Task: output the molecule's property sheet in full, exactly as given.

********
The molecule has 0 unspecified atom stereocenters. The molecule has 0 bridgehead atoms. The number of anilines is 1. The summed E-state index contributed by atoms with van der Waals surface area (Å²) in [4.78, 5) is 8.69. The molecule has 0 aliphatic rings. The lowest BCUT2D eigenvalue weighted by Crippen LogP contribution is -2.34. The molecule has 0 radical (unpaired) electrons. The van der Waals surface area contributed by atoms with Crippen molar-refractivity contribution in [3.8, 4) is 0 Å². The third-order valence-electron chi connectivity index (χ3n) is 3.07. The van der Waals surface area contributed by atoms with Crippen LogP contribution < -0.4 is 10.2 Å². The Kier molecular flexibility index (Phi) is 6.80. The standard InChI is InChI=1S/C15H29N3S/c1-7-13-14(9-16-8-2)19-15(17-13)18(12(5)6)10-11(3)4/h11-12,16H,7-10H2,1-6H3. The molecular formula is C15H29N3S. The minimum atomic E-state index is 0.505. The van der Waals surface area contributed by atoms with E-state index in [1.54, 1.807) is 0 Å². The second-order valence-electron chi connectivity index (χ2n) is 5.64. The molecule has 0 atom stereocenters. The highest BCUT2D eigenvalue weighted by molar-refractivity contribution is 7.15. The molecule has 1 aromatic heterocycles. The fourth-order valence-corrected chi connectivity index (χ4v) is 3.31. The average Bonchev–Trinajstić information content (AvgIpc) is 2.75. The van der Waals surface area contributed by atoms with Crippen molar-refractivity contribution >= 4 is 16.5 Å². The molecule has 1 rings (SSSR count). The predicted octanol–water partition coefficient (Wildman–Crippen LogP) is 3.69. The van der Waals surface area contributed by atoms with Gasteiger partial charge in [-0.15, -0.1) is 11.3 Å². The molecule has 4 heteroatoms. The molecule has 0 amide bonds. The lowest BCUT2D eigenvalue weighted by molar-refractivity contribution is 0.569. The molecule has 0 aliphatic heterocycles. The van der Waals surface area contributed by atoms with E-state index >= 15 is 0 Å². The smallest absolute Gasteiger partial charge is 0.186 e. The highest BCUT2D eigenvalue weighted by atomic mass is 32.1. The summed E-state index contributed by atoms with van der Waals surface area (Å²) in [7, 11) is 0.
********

The molecule has 0 unspecified atom stereocenters. The molecule has 0 bridgehead atoms. The number of anilines is 1. The summed E-state index contributed by atoms with van der Waals surface area (Å²) in [4.78, 5) is 8.69. The molecule has 0 aliphatic rings. The lowest BCUT2D eigenvalue weighted by Crippen LogP contribution is -2.34. The molecule has 0 radical (unpaired) electrons. The van der Waals surface area contributed by atoms with Crippen molar-refractivity contribution in [3.8, 4) is 0 Å². The third-order valence-electron chi connectivity index (χ3n) is 3.07. The van der Waals surface area contributed by atoms with Crippen LogP contribution < -0.4 is 10.2 Å². The Kier molecular flexibility index (Phi) is 6.80. The standard InChI is InChI=1S/C15H29N3S/c1-7-13-14(9-16-8-2)19-15(17-13)18(12(5)6)10-11(3)4/h11-12,16H,7-10H2,1-6H3. The molecular formula is C15H29N3S. The minimum atomic E-state index is 0.505. The van der Waals surface area contributed by atoms with E-state index in [1.54, 1.807) is 0 Å². The second-order valence-electron chi connectivity index (χ2n) is 5.64. The molecule has 0 atom stereocenters. The highest BCUT2D eigenvalue weighted by molar-refractivity contribution is 7.15. The molecule has 1 aromatic heterocycles. The fourth-order valence-corrected chi connectivity index (χ4v) is 3.31. The average Bonchev–Trinajstić information content (AvgIpc) is 2.75. The van der Waals surface area contributed by atoms with Crippen molar-refractivity contribution >= 4 is 16.5 Å². The molecule has 1 rings (SSSR count). The predicted octanol–water partition coefficient (Wildman–Crippen LogP) is 3.69. The van der Waals surface area contributed by atoms with Gasteiger partial charge in [-0.15, -0.1) is 11.3 Å². The molecule has 4 heteroatoms. The molecule has 0 amide bonds. The lowest BCUT2D eigenvalue weighted by molar-refractivity contribution is 0.569. The molecule has 0 aliphatic heterocycles. The van der Waals surface area contributed by atoms with E-state index >= 15 is 0 Å². The smallest absolute Gasteiger partial charge is 0.186 e. The highest BCUT2D eigenvalue weighted by atomic mass is 32.1. The summed E-state index contributed by atoms with van der Waals surface area (Å²) in [7, 11) is 0.